The North African country does not recognize Israel and does not maintain diplomatic relations with Tel Aviv. Under a 1957 Libyan law, dealing with Israel is punishable by up to nine years in prison.
road to normalization?
According to the Associated Press, an anonymous Libyan government official said the normalization of Libya-Israel relations was first discussed at a meeting with Dbeibah and CIA Director William Burns, who visited the Libyan capital in January.
According to the official, Burns suggested that the government of Dbeibah, believed to be the internationally-backed government of Libya, should join the group of four Arab countries that had normalized ties with Israel under the US-brokered Abraham Accords in 2020 .
The Libyan prime minister initially agreed but expressed concern at the public backlash in a country known for its support of the Palestinian cause, the official said.
On Monday, an Israeli official told Reuters that the meeting between al-Mangoush and Cohen had been arranged in advance “at the highest level” in Libya and lasted more than an hour.
Separately, Israel’s former foreign minister and prime minister, Yair Lapid, criticized Cohen for publicizing the sensitive meeting.
“Countries around the world are watching the irresponsible leak of the meeting of the Israeli and Libyan foreign ministers this morning and are wondering: Is it possible to settle foreign relations with this country? Can this country be trusted?” Lapid said in a statement .
Israel has normalized relations with some Arab countries in recent years under US-backed deals known as the Abraham Accords.
However, the hard-line government of Prime Minister Benjamin Netanyahu has come under heavy criticism from Arab states because of the increasing violence in the occupied West Bank and support for the expansion of Jewish settlements in the occupied territories.
Dbeibeh had replaced al-Mangoush with Fathallah al-Zani, the current youth minister, as interim foreign minister.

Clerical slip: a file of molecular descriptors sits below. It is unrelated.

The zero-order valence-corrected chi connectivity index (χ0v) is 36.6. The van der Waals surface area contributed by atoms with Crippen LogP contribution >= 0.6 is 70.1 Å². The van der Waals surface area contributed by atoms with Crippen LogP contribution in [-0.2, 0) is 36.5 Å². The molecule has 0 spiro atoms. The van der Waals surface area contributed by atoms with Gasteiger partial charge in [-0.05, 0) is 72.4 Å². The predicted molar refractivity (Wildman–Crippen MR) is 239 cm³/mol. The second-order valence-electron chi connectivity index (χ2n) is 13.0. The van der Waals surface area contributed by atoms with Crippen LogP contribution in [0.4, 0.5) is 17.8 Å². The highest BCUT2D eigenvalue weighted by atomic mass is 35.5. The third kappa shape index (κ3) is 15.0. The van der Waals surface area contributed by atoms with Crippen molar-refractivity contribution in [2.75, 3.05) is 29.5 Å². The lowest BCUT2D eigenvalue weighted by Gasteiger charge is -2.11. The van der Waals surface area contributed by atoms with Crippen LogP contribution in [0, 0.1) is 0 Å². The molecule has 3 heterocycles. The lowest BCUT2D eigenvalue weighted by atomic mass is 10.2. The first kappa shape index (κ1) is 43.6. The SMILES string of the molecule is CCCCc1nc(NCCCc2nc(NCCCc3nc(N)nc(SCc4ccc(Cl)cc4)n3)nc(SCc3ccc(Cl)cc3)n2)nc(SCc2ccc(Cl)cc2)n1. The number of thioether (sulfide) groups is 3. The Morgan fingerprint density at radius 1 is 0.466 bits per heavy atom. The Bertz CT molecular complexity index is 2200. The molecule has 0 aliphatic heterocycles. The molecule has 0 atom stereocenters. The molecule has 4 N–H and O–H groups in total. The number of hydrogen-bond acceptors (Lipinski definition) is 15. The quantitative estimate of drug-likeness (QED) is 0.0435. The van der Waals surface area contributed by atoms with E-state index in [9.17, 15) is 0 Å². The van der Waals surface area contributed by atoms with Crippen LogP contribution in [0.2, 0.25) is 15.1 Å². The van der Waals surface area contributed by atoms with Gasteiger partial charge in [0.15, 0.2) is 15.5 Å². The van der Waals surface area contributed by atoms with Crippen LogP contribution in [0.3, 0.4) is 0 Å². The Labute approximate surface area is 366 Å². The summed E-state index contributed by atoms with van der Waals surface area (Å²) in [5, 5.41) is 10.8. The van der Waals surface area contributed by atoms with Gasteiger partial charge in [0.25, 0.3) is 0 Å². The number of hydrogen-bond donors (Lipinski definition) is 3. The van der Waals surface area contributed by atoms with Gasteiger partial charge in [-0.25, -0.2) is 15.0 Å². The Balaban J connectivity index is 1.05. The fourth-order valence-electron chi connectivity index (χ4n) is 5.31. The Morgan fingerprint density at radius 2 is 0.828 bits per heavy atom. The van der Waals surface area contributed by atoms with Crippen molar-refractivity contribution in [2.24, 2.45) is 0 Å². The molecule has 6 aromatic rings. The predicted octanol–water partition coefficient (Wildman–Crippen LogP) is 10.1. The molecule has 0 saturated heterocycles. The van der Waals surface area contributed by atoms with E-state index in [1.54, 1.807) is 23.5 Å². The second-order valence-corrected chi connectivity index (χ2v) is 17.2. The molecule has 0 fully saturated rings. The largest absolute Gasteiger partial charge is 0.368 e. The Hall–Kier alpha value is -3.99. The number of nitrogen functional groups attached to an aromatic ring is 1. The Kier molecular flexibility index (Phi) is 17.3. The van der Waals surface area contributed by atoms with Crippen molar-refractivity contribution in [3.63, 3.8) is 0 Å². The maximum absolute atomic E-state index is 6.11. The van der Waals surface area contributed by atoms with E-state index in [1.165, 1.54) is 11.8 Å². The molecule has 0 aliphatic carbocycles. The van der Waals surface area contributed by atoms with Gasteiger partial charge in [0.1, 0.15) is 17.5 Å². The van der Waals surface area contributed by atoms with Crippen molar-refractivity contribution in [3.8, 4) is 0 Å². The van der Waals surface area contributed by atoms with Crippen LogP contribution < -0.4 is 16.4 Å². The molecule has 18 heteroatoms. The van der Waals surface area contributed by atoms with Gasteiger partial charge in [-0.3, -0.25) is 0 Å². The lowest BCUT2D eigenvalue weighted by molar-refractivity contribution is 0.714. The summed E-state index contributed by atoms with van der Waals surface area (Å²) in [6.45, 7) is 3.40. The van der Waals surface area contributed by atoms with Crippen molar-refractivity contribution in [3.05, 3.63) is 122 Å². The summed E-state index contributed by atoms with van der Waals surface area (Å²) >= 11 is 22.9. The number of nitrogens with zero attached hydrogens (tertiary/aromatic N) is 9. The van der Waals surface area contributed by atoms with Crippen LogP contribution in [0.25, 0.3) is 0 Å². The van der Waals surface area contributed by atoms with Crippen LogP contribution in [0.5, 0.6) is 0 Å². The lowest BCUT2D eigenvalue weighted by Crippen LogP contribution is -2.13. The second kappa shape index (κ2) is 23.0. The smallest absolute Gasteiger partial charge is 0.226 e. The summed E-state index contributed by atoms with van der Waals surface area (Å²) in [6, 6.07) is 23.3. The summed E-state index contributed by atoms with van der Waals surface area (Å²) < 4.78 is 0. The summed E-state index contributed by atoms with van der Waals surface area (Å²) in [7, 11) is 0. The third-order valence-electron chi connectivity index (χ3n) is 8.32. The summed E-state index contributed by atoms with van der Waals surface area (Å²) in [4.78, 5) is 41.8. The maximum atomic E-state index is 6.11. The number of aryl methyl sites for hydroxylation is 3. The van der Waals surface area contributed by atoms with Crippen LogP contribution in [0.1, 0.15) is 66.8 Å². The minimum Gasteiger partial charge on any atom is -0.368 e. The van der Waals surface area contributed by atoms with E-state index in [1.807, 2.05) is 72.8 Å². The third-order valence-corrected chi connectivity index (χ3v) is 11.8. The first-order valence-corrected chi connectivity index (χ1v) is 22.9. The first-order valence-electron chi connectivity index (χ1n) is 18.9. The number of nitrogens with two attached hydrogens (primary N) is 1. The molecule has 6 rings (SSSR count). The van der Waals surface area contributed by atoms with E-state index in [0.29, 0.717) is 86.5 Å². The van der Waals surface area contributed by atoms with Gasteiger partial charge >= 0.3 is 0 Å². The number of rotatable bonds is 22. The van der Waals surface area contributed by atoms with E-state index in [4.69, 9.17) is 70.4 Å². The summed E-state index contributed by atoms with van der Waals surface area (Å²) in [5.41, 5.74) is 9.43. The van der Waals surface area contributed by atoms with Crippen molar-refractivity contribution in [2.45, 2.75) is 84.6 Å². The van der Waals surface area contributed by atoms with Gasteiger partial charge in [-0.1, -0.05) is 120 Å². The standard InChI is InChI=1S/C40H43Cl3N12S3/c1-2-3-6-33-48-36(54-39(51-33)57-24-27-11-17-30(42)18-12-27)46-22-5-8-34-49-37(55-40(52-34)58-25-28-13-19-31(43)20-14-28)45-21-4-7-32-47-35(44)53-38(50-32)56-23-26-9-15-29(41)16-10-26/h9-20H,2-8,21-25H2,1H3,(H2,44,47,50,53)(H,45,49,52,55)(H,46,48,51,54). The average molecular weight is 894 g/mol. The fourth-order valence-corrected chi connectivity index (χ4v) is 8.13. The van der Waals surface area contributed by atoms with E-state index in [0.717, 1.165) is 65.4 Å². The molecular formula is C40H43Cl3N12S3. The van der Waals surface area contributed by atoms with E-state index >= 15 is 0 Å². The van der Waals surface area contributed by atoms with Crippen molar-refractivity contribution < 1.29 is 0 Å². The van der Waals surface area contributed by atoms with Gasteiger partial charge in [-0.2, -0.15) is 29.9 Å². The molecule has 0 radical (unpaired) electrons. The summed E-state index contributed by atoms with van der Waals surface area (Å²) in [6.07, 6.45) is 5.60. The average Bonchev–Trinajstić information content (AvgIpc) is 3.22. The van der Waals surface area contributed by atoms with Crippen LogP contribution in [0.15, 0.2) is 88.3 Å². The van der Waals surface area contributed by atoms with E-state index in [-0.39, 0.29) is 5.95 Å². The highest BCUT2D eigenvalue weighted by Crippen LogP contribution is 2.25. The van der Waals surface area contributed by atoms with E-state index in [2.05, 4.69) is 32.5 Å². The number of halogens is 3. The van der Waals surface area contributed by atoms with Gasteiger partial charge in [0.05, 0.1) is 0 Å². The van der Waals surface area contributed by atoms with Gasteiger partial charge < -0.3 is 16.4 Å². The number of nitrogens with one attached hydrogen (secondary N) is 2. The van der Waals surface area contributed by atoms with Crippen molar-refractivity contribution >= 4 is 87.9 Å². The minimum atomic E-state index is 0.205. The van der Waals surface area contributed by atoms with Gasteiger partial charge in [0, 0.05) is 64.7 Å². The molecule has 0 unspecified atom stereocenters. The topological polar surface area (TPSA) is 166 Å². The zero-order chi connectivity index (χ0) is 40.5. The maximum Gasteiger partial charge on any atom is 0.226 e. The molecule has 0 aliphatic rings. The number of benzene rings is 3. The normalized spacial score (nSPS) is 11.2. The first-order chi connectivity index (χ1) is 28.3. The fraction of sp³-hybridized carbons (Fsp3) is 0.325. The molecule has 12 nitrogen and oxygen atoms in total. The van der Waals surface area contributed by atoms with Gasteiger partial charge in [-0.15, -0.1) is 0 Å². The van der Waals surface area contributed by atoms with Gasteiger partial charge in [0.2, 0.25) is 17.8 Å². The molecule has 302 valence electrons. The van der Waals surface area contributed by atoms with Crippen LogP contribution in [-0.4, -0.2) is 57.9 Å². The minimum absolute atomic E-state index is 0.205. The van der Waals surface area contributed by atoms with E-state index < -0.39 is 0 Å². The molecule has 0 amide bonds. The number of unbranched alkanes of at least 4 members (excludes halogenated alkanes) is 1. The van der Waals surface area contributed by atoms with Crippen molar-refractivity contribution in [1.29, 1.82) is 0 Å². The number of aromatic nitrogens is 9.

Videos on social media showed demonstrations in front of the Foreign Ministry building in Tripoli on Sunday evening, demanding the dismissal of al-Mangoush. Some protesters also called for Dbeibah’s resignation and set fire to his Tripoli residence.
Al Jazeera’s Malik Traina said: “Protesters in al-Zawiya demanded the overthrow of the entire government because of this meeting, and in Tajoura and Soug al-Jumaa people blocked roads and burned tires. We saw other protests in Misrata.”
Traina said both lawmakers, the Tripoli-based High Council of State and the Tobruk-based House of Representatives (HoR), had condemned the meeting and called for an emergency session to discuss it, with the HoR describing the meeting as a “crime committed against the Libyan people.” .
Earlier on Sunday evening, the Libyan Presidential Council asked the government for “clarifications,” Libya Al Ahrar TV reported, citing spokeswoman Najwa Wheba.
The Presidential Council, which has some executive powers and emerged from the political process supported by the United Nations, consists of three members representing the three Libyan regions.
Their motion states that the meeting “does not reflect the foreign policy of the Libyan state, does not reflect Libya’s national constants and is viewed as violating Libyan laws criminalizing normalization with the ‘Zionist entity’.”